Italy, England, The Netherlands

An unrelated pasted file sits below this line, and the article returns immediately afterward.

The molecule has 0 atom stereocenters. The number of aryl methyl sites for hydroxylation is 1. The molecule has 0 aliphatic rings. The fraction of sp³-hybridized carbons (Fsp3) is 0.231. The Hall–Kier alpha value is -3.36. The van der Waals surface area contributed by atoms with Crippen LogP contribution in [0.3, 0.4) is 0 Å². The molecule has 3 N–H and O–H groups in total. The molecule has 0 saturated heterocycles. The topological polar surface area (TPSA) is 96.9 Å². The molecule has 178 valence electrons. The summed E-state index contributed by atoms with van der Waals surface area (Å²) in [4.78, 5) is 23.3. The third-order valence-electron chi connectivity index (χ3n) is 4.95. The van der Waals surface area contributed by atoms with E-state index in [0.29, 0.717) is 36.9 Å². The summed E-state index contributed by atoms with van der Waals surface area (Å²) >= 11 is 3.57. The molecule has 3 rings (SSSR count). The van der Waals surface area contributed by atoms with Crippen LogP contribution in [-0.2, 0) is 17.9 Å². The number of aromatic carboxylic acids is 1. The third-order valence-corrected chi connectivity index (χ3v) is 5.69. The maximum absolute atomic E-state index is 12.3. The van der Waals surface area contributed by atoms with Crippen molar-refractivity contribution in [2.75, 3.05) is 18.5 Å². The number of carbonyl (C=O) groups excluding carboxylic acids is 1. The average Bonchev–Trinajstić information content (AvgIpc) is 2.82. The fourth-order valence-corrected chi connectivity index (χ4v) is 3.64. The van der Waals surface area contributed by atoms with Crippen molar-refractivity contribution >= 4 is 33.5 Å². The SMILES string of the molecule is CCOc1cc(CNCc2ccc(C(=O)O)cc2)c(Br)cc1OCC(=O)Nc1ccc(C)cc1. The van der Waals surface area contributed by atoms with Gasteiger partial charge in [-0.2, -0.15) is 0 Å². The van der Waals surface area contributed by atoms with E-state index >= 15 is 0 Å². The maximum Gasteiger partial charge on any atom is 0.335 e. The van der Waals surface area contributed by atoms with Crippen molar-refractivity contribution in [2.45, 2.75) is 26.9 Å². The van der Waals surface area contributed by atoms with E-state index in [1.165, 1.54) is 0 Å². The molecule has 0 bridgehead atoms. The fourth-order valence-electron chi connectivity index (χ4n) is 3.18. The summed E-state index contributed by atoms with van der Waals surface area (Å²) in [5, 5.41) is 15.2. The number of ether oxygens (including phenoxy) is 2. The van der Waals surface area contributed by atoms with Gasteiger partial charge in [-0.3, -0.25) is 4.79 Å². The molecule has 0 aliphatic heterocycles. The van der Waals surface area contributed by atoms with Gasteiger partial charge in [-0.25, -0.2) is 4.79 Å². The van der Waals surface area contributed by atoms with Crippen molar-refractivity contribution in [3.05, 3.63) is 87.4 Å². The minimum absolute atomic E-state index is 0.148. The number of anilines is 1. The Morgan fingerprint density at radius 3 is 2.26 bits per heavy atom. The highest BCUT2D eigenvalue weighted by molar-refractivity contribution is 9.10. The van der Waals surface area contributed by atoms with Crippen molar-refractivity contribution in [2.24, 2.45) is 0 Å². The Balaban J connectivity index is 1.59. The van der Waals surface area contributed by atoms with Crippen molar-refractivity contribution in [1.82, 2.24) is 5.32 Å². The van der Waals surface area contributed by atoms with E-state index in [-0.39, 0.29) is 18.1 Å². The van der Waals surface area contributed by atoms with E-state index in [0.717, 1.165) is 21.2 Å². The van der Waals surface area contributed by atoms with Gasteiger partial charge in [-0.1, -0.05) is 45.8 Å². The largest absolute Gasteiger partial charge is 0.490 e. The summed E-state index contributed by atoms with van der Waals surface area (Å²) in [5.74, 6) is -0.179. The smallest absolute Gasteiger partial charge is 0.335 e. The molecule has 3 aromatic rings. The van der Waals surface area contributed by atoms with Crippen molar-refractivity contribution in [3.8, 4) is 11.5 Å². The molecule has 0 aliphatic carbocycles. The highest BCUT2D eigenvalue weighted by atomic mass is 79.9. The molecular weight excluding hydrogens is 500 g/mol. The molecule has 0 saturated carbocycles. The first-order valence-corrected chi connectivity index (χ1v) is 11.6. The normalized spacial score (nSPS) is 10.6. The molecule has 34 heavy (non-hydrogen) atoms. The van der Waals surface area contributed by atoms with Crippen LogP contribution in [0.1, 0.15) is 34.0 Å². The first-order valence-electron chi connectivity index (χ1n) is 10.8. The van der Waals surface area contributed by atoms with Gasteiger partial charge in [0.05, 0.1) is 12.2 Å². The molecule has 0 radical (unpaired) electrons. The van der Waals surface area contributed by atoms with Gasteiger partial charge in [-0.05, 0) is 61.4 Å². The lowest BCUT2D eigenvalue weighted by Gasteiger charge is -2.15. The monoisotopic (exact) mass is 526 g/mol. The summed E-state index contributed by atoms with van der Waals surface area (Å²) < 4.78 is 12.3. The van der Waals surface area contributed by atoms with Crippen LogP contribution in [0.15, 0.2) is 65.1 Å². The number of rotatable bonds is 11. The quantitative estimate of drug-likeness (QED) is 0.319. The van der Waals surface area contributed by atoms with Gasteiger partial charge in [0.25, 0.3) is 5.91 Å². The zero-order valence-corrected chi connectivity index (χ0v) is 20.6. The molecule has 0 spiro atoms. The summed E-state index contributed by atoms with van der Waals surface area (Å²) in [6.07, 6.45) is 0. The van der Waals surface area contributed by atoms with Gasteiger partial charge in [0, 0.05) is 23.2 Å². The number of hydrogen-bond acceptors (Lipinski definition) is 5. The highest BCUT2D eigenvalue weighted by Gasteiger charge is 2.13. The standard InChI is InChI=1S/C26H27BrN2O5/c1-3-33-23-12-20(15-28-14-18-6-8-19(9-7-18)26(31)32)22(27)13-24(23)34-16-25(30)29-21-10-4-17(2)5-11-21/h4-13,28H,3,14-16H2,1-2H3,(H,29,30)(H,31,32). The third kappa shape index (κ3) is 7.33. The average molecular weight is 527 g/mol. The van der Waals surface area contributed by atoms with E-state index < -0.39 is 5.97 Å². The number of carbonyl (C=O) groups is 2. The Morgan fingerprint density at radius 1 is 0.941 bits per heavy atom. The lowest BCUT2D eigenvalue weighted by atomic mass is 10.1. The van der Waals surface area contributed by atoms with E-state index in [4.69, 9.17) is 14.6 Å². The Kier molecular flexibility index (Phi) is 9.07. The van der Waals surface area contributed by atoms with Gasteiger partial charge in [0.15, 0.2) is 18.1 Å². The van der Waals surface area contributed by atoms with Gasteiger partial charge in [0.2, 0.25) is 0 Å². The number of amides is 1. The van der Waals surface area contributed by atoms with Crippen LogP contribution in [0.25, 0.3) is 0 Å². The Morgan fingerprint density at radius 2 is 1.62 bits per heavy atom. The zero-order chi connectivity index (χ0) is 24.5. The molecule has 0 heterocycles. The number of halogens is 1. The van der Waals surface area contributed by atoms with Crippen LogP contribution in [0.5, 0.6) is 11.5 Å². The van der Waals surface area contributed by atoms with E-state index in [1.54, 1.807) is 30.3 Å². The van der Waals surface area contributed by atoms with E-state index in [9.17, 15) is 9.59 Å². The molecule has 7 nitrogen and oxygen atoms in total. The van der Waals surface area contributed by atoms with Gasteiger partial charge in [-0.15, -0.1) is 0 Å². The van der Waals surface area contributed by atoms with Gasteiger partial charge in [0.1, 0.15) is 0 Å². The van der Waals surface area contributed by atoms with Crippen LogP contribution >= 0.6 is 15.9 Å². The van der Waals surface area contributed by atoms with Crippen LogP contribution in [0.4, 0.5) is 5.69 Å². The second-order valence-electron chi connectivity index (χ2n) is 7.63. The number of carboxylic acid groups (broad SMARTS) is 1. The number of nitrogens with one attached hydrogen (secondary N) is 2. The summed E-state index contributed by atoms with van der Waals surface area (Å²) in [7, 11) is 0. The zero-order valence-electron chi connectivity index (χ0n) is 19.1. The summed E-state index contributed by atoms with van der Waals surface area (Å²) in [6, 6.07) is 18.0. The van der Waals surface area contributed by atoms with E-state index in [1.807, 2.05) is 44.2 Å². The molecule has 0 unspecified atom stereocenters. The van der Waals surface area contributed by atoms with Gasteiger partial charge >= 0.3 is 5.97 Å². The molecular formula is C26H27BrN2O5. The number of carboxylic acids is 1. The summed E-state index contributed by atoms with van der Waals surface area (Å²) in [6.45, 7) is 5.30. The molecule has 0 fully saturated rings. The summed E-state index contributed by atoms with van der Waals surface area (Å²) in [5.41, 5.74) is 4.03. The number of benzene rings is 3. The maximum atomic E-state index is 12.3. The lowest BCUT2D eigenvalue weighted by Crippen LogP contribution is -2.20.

Italy: the 61st CEI assemblyA “debated” sentence, received with “incredulity”, as it is the product of a “misunderstood understanding of laicity”. In the opening address (on 24 May) of the 61st Assembly of the Italian Bishops’ Conference Cardinal Bagnasco thus referred to the judgement issued by the European Court for the Rights of Man arguing against the presence of Crucifixes in Italian classrooms. His Eminence called for a “comprehensive” rectification in next June’s recourse, “also in view of the motivations authoritatively and appropriately conveyed on various occasions, as the sentence contradicts not only the consolidated jurisprudence of the same Court, it also neglects – to the point of denying – the roots inscribed in the constitutions, in the fundamental laws on religious freedom and in the concordats of the great majority of Member States”. In the prolusion the Cardinal also addressed “the tragedy of paedophilia”. The Italian Church – the Cardinal assured – has addressed and continues to address the question of paedophilia through her nonnegotiable commitment of establishing justice in truth, in the awareness that even a single case is already too much, especially if a priest is the offender”. “In no circumstance”, His Eminence said, “did the Church intend to underestimate” the “tragedy of paedophilia”. The Italian episcopate has “readily received” the “clear and pressing statements by the Holy See”, with the aim of “establishing the truth until the necessary provisions are undertaken once the facts are ascertained”. “The public opinions along with the families – is the central message of Cardinal Bagnasco – must be aware that us, as a Church, will do our utmost to always be worthy, more and more, the trust that is given to us also by non-believing parents or non-attendants. Our attention, verifications and provisions will not be retained. We will not overlook signs or doubts; we shall not renounce the fulfilment of our educational role with all the necessary care and scrutiny”. The central theme of the assembly of the Italian Bishops were the Pastoral Guidelines for the decade 2011-2020, focused on the educational dimension. England: “no” to pro-abortion adsIn a statement regarding the BCAP (Broadcast committee of advertising practice) consultation the Catholic Bishops’ Conference in England and Wales said that products or ads that encourage or refer to abortion services, whether commercial or not-for-profit organizations – should not be allowed to advertise on broadcast media. “Abortion is not a consumer service,” stated a spokesperson of the Bishops’ Conference a few days ago. “To present it as such erodes respect for life and is highly misleading and damaging to women, who may feel pressured into making a quick decision, which can never be revoked. To allow the exploitative promotion of these services is not in the interests of the health or psychological well-being of women”. The Bishops “encourage and support women to make informed choices about their emotional, psychological and physical well-being”, the statement continues. “The Bishops support a number of charities which do this, in particular the organization called ‘LIFE’ which offers confidential information, counseling and practical help and support for women contemplating abortion, suffering after pregnancy loss or struggling to cope after abortion”.The Netherlands: a website for Chaldeans in is the new website of the chaldean community in Europe, consisting of 100 thousand Catholics, most of whom live in Sweden, Germany and France. The news was released by the baghdadhope website that posted the statement of Msgr. Philip Najim, apostolic visitor for the Chaldean Church in Europe and Chaldean procurer to the Holy See. “The website, active since May 18, is addressed to old and new Chaldean immigrants in Europe – said Msgr. Najim – and is aimed at becoming the information centre and of our faithful in Europe. Dedicating a website to them means to underline the phenomenon of the diaspora that in most cases – especially for the new arrivals – originated from plight in the Countries of origin, primarily Iraq and Turkey”. The idea of the website was launched in September 2009 by Najim in the meeting of the Chaldean priests in Europe. The website is run by father Firaz Ghazi, parish priest in The Netherlands, who coordinates a committee on the contents. For the moment the website is in English and in Arabic and its primary goals include networking with all European Catholic information services. The Chaldean Church is headed by Cardinal Emmanuel III Delly. It includes 8 archdioceses, 9 dioceses and 20 bishops, 112 parishes and 3 missions served by 150 priests across the world. It has a monastic order, the Antoniano of Saint Hormizda with 40 monks, a major seminary in Iraq and one in the USA, 3 orders of nuns, 2 in Iraq and one in San Diego (California).

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